During an appearance on Fox News Sunday, host Chris Wallace showed Kudlow a clip of Sen. Elizabeth Warren (D-Mass.) criticizing the gap between the rich and the poor. "I don't understand what planet they're describing," Kudlow said, referring to the Democrats, before listing off a series of metrics he argues back up his and President Trump's opinion.

Wallace then cut in by interrupting Kudlow's "campaign speech," before asking what Trump would do specifically to reduce income inequality. Kudlow responded, more or less, by saying the administration needs to stay the course and things will continue to improve. He then returned to criticizing the judgment of the Democrats and warned against some of their policy proposals.

Watch the full exchange at Mediate. Tim O'Donnell

June 30, 2019

Sen. Lindsey Graham (R-S.C.) has become a staunch ally of President Trump, but in an appearance on CBS' Face the Nation on Sunday, he disagreed with the president, while heaping some praise on some of Trump's potential Democratic presidential contenders.

Graham made it clear that he disagrees with Trump when it comes to Saudi Arabia and Crown Prince Mohammad bin Salman. Trump has expressed the belief that the prince was not involved with the murder of Saudi journalist Jamal Khashoggi, but Graham isn't buying it. He told CBS' Margaret Brennan that bin Salman is a "disruptive force" throughout the Middle East and he is sure that the crown prince ordered Khashoggi's killing.

Graham had some kinder words for Democratic presidential candidates former Vice President Joe Biden and Sen. Kamala Harris (D-Calif.) during the interview. Graham said that Biden, with whom he served in the Senate, needs to "up his game" after his performance during Thursday's primary debate, but he also warned people to underestimate Biden "at your own peril." As for Harris, Graham said "she's got game" and that "she'll be a force to be reckoned with." Tim O'Donnell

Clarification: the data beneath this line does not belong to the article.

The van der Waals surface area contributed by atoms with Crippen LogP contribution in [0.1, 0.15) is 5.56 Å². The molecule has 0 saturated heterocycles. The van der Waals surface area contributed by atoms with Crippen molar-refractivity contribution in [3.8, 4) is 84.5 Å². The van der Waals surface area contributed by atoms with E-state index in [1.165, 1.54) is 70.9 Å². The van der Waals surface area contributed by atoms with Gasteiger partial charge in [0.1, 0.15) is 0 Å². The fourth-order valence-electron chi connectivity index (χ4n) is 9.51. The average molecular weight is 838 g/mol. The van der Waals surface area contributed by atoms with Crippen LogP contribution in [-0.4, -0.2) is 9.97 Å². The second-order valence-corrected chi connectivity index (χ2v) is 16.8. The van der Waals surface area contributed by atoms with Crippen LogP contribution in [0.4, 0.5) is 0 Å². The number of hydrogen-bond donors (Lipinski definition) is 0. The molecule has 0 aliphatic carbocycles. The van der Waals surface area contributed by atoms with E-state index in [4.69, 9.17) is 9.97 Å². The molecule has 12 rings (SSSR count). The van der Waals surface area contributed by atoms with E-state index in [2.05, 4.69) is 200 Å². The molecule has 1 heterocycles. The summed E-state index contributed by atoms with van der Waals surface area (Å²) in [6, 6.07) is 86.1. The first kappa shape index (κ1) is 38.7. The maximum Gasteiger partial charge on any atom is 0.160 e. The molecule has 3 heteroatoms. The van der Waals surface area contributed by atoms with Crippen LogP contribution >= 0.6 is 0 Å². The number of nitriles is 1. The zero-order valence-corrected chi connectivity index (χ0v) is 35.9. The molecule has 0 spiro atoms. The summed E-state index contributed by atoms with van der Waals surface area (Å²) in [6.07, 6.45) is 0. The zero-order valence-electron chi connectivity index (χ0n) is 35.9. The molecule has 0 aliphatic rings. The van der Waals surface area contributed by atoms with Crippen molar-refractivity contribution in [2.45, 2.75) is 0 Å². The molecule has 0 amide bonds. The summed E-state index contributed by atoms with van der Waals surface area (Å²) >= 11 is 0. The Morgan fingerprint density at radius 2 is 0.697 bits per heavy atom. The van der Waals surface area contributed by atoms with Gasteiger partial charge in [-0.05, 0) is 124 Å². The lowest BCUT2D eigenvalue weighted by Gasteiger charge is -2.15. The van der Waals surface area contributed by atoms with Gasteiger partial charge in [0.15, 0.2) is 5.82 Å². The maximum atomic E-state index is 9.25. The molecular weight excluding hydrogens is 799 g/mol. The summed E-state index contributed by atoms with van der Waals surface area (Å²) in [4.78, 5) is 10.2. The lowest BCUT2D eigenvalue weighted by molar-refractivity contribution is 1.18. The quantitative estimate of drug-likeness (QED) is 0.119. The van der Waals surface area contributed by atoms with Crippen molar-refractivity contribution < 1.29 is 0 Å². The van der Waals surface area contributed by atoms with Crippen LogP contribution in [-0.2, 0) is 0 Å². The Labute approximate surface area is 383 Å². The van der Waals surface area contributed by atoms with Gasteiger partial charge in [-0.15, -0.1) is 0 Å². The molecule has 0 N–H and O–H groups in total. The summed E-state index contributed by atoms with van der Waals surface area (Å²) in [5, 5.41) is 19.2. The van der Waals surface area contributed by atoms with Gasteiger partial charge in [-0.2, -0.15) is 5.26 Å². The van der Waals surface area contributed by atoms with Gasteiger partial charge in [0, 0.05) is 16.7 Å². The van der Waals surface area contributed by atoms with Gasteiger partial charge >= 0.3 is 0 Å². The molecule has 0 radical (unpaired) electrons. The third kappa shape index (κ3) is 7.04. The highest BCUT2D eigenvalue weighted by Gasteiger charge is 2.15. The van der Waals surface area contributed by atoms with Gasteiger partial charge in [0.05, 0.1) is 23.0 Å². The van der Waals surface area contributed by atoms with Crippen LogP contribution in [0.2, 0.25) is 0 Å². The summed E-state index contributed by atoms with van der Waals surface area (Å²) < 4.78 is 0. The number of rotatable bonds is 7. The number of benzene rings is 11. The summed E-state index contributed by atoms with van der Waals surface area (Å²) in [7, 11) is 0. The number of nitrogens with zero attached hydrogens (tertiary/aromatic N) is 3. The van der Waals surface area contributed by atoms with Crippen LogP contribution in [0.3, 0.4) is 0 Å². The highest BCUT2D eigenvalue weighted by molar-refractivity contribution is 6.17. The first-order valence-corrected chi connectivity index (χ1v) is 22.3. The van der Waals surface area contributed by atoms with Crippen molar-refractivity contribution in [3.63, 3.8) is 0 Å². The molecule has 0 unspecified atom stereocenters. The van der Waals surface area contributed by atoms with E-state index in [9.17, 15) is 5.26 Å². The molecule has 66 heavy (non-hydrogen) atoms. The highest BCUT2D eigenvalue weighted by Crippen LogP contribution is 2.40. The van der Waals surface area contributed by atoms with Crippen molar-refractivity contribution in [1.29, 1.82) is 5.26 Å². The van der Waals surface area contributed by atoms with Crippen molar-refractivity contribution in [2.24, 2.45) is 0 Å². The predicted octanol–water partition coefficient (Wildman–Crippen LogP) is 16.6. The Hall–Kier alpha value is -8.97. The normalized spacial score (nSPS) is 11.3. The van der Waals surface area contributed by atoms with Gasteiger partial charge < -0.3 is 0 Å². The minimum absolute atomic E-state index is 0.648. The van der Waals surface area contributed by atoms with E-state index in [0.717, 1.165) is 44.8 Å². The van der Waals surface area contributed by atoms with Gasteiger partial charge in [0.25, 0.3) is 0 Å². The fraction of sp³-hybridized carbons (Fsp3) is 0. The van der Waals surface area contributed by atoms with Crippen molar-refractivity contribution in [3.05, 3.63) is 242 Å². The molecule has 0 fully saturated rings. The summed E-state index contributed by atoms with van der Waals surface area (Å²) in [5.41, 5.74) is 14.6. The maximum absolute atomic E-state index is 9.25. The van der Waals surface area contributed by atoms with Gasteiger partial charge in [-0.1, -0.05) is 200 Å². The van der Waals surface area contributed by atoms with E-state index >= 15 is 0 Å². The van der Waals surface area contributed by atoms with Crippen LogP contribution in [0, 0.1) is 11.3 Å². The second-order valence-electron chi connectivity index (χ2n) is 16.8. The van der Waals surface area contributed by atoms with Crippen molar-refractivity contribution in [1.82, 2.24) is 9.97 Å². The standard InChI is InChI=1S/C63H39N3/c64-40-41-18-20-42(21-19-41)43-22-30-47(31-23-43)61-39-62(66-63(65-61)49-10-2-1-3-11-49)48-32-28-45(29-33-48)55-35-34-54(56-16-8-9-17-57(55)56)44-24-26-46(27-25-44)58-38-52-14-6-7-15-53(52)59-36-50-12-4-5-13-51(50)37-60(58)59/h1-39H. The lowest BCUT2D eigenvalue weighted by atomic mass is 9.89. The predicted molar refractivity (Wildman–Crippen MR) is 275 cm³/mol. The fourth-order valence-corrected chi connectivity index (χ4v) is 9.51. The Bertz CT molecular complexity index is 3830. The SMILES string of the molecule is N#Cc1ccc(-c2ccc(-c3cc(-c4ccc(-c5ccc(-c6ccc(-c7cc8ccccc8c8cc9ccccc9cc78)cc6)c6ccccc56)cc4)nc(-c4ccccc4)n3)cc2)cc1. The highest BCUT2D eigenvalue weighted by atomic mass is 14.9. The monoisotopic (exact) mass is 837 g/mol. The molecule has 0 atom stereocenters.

June 23, 2019

President Trump often boasts about his administration's accomplishments, but that doesn't mean he's above some self-reflection.

During a taped interview for NBC's Meet the Press, which aired on Sunday morning, Chuck Todd asked the president to hypothetically take a mulligan on one decision he's made during his tenure so far. Trump didn't hesitate for long before saying that it would be "personnel," specifically the appointment of former Attorney General Jeff Sessions.

Trump hasn't been Sessions' biggest fan ever since the former Alabama senator recused himself from the probe into Russian election meddling. Sessions resigned in November 2018, and made it clear that Trump wanted him out of the position. Based off the interview with Todd, then, it seems like their relationship remains sour.

Trump spoke much more highly of current Attorney General William Barr, who replaced Sessions. The president called Barr "tough" and a "fine man" who has done a "spectacular job" as attorney general, in addition to bringing "sanity back." Watch Trump's full, unedited interview with Todd at NBC News. Tim O'Donnell

June 23, 2019

Some prominent Democratic candidates put their criticism of President Trump on hold for a moment on Sunday.

Instead, they reprimanded their primary competitor former Vice President Joe Biden for his remarks last week about his civil relationships with segregationists during his time in the Senate.

Biden has been widely criticized for the remarks, and Sens. Kamala Harris (D-Calif.), Bernie Sanders (I-Vt.), and Cory Booker (D-N.J.) all spoke publicly about their issues with the frontrunner's words on Sunday.

Harris, in an appearance on CBS' Face the Nation, said her issue is not with Biden working with people who hold opposing viewpoints, but rather with Biden "praising and coddling individuals who made it their life's work and built their reputations off of segregation." Harris pointed out she would not be in the Senate if those men had had their way.

Sanders, also on Face the Nation, echoed Harris' sentiment, adding that Biden needed to apologize to the American people.

Booker, who appeared on ABC's This Week, said that he has a lot of respect for Biden, but that his comments showed a "lack of understanding," and he knows many African Americans who were hurt by them. Tim O'Donnell